Helping Others Can Have Unexpected Benefits
By Finding Your Own Ancestry Records
This month’s column is about the benefits of helping fellow genealogists (or those trying to do their family tree).
One member of our group has a brick wall in one of his/her major lines. I and others have racked our brains trying to find the missing link. This member was kind of down because nothing was showing up whatsoever.
The member had tried contacting other groups in that community but had received no responses. I found an email address for the Library in the area where his brick wall is stated that that member ancestor was a native of New Brunswick. The Librarian looked at what records the member had requested and informed him/her that the local museum would be more likely to be of help. She then passed on the information to a person at the local museum.
One of the ladies who worked (I will call her Karen) at the museum contacted one of our members and asked some questions. Our member then got me involved again to help explain why one possible man could not be the correct person due to the DNA test that our member had taken.
I sent Karen an easy to understand explanation of the DNA test and how it worked. I told her if she had any more questions to feel free to ask them and I would answer to best of my ability.
A short time later on a Sunday afternoon, Karen emailed me a family list of a man who was from Woolwich, Maine, that had a son with same first name as our members “brick wall”.
Karen explains that she had a file and folder at her home and was spending her Sunday looking for answers. She explained that when she had some free time at the museum she would look for more possible information on this “brick wall”, but museum work came first.
I was fairly certain that Jay’s private library had information on Woolwich, Maine. Jay loaned me the book on the vital records of Woolwich and also a book on the founding families of Woolwich.
Jay has had this book since 2007 but it was not with some other records in his library. It was a book that I had not seen before. The book did have information on a man from Woolwich and his father’s family.
But I found that this book was a big help to me personally because my Greenleaf family were part of the founders of Woolwich. Three Greenleaf brothers help found Woolwich. These men were older brothers to my 5th Great Grandmother, Lydia Greenleaf.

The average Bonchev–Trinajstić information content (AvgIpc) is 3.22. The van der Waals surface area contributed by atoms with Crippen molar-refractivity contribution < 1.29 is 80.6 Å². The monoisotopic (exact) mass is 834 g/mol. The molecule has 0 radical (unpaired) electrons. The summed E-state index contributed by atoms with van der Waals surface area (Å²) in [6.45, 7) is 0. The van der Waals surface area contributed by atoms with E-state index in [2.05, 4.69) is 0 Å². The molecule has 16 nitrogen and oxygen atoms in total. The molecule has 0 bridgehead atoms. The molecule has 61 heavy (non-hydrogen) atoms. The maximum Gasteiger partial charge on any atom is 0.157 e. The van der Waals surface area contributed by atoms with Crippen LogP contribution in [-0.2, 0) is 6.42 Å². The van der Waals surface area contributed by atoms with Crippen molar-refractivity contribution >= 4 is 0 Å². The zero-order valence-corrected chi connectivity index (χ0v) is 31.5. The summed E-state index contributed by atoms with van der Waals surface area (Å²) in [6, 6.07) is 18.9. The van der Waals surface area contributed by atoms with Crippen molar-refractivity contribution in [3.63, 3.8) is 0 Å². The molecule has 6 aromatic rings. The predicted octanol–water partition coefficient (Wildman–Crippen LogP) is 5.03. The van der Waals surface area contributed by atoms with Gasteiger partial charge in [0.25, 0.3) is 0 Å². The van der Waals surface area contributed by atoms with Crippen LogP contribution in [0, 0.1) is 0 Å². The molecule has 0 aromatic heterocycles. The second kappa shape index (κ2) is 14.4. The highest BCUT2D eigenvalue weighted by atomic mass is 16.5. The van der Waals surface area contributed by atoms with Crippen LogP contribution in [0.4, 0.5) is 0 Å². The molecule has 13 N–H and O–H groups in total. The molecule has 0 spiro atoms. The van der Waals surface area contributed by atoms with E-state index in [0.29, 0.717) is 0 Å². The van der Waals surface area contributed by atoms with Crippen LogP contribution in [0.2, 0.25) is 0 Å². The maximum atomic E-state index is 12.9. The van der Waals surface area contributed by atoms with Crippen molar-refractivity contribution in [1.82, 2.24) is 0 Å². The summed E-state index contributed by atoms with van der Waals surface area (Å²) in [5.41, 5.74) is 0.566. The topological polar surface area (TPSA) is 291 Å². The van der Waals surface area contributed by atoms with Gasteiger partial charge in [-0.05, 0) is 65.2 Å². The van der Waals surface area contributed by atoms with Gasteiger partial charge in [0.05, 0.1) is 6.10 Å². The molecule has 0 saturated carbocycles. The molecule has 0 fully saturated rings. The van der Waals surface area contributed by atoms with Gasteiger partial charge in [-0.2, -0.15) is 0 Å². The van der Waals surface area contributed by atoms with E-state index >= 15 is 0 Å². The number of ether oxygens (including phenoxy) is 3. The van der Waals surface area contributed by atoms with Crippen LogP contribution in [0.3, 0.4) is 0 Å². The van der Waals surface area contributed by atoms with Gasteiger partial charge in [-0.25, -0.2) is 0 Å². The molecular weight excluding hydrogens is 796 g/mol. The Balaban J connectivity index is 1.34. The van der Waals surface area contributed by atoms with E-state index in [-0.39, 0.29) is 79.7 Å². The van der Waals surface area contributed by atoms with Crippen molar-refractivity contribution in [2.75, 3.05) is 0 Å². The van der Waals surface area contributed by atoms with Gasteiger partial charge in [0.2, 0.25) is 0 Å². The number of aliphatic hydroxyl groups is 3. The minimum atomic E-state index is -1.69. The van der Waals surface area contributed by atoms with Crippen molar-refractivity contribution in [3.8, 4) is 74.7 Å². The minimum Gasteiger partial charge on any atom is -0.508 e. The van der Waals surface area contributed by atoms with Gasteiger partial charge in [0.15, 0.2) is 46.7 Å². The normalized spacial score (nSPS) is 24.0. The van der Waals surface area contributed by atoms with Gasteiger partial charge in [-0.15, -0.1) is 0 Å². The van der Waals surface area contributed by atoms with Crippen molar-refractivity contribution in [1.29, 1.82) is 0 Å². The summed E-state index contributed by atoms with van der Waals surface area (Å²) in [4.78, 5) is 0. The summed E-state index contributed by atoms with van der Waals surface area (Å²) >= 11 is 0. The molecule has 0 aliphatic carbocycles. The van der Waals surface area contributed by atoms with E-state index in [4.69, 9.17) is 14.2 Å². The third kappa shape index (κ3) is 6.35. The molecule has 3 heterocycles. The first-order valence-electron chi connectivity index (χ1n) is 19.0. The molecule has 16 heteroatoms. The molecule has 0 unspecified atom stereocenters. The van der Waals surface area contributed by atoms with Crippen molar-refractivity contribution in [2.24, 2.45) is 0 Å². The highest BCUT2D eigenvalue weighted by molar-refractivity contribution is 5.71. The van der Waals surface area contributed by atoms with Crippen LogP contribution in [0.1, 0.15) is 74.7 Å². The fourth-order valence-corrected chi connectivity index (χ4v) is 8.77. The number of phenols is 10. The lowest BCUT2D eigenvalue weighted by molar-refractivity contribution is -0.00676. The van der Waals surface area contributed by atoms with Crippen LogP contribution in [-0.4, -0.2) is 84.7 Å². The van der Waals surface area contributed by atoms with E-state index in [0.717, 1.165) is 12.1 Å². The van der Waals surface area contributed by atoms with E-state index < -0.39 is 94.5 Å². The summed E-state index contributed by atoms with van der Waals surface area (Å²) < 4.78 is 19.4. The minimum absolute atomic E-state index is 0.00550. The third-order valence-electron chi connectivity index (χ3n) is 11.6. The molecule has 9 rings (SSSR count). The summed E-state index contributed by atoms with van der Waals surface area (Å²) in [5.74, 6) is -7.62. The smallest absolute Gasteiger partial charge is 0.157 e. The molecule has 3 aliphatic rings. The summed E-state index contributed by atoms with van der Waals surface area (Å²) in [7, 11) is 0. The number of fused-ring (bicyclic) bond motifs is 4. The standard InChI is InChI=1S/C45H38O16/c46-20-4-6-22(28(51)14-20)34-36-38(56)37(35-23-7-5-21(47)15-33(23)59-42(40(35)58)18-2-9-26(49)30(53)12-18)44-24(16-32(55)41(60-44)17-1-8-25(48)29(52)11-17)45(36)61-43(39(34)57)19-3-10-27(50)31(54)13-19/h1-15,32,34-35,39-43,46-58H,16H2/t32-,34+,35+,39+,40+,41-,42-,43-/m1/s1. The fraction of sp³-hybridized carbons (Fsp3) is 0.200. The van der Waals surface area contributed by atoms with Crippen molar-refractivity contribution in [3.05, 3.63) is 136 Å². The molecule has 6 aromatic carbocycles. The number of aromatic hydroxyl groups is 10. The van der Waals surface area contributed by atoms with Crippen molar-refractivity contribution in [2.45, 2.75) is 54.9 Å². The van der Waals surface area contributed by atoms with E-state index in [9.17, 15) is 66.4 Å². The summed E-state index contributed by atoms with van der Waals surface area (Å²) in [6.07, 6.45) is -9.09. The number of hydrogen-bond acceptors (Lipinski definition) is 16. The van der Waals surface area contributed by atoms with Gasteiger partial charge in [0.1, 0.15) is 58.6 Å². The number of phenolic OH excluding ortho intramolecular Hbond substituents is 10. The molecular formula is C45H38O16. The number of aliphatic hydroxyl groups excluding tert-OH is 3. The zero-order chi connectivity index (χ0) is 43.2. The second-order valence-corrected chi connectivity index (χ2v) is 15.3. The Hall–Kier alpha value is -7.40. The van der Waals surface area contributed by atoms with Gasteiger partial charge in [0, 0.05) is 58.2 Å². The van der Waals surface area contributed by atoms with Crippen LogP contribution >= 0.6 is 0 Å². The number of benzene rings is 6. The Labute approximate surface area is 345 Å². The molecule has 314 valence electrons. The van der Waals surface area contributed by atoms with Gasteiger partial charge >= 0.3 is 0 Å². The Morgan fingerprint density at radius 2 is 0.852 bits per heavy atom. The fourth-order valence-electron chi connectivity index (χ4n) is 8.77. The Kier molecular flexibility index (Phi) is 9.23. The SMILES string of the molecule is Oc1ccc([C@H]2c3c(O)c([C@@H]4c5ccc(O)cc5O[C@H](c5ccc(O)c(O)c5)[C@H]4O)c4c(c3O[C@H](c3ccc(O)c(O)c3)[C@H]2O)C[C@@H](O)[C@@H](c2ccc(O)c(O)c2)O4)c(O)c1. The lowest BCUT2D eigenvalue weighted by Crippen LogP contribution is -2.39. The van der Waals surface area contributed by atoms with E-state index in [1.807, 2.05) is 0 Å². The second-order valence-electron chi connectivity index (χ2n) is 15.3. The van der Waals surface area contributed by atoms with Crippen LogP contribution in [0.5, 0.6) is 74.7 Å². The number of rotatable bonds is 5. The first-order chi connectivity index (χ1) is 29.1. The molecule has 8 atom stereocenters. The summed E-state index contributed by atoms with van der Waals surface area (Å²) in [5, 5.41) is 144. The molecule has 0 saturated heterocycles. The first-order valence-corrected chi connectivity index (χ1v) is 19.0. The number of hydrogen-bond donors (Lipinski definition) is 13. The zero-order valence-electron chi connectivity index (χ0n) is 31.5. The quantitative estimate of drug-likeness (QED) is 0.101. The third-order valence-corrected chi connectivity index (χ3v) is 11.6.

The various documents in the book gave me a clearer timeline of my ancestors moved from York, Maine to the town of Woolwich, Maine.
My helping with that member’s brick wall leads me to Jay’s book on the Founding Families of Woolwich, Maine. These, in turn, help me to narrow and refine my ancestors move from Southern Maine to the Down East coast of Maine. Many times while helping or researching for others I have found information for myself.
There was a time when I was helping with a family living in Ste. Anne La Pocatiere and found my 3rd great-grandparents, Jean-Hilarie Proulx and Marie Charlotte Ouellette and their eldest son, Hilaire, born on August 16, 1776, in Montmagny, Quebec. But I did not find his baptism because he was listed as a Provest instead of Proulx.
When reading the record of Hilaire he was born in Montmagny and baptized on Aug. 17, 1817, at Montmagny, but recorded at Ste. Anne La Pocateire. The reason was that the Priest from Ste. Anne was covering for the Priest from Montmagny, who was away for several days. The Christening act was his ministry so he recorded in his home parish instead of the town where the family was living.
You need to be open to looking at any and every book, resources and website online.
Next Month: I will explain if the help from Karen benefited our member and see if the information she supplied helped break his/her “brick wall”.